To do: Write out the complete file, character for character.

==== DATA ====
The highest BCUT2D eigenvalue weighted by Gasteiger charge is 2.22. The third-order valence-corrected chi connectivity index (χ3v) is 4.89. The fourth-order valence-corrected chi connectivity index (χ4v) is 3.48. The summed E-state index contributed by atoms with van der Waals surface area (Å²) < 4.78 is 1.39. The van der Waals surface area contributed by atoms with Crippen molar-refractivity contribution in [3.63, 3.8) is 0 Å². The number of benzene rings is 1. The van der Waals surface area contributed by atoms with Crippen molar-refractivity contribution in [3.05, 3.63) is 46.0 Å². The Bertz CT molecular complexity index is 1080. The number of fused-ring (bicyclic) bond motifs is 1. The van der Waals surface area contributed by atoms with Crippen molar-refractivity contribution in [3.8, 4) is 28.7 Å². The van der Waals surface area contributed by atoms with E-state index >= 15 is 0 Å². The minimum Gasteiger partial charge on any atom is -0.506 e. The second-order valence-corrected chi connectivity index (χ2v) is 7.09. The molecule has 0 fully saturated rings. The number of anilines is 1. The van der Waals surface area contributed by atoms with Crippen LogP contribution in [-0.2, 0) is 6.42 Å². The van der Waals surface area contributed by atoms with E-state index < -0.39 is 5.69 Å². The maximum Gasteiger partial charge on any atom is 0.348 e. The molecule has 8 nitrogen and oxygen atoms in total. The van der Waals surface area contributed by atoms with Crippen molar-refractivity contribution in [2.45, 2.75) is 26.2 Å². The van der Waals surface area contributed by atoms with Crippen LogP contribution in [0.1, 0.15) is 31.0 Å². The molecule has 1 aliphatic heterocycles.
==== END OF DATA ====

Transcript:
The highest BCUT2D eigenvalue weighted by Gasteiger charge is 2.22. The third-order valence-corrected chi connectivity index (χ3v) is 4.89. The fourth-order valence-corrected chi connectivity index (χ4v) is 3.48. The summed E-state index contributed by atoms with van der Waals surface area (Å²) < 4.78 is 1.39. The van der Waals surface area contributed by atoms with Crippen molar-refractivity contribution in [3.63, 3.8) is 0 Å². The number of benzene rings is 1. The van der Waals surface area contributed by atoms with Crippen molar-refractivity contribution in [3.05, 3.63) is 46.0 Å². The Bertz CT molecular complexity index is 1080. The number of fused-ring (bicyclic) bond motifs is 1. The van der Waals surface area contributed by atoms with Crippen molar-refractivity contribution in [3.8, 4) is 28.7 Å². The van der Waals surface area contributed by atoms with E-state index >= 15 is 0 Å². The minimum Gasteiger partial charge on any atom is -0.506 e. The second-order valence-corrected chi connectivity index (χ2v) is 7.09. The molecule has 0 fully saturated rings. The number of anilines is 1. The van der Waals surface area contributed by atoms with Crippen LogP contribution in [-0.2, 0) is 6.42 Å². The van der Waals surface area contributed by atoms with E-state index < -0.39 is 5.69 Å². The maximum Gasteiger partial charge on any atom is 0.348 e. The molecule has 8 nitrogen and oxygen atoms in total. The van der Waals surface area contributed by atoms with Crippen molar-refractivity contribution in [2.45, 2.75) is 26.2 Å². The van der Waals surface area contributed by atoms with Crippen LogP contribution in [0.1, 0.15) is 31.0 Å². The molecule has 1 aliphatic heterocycles.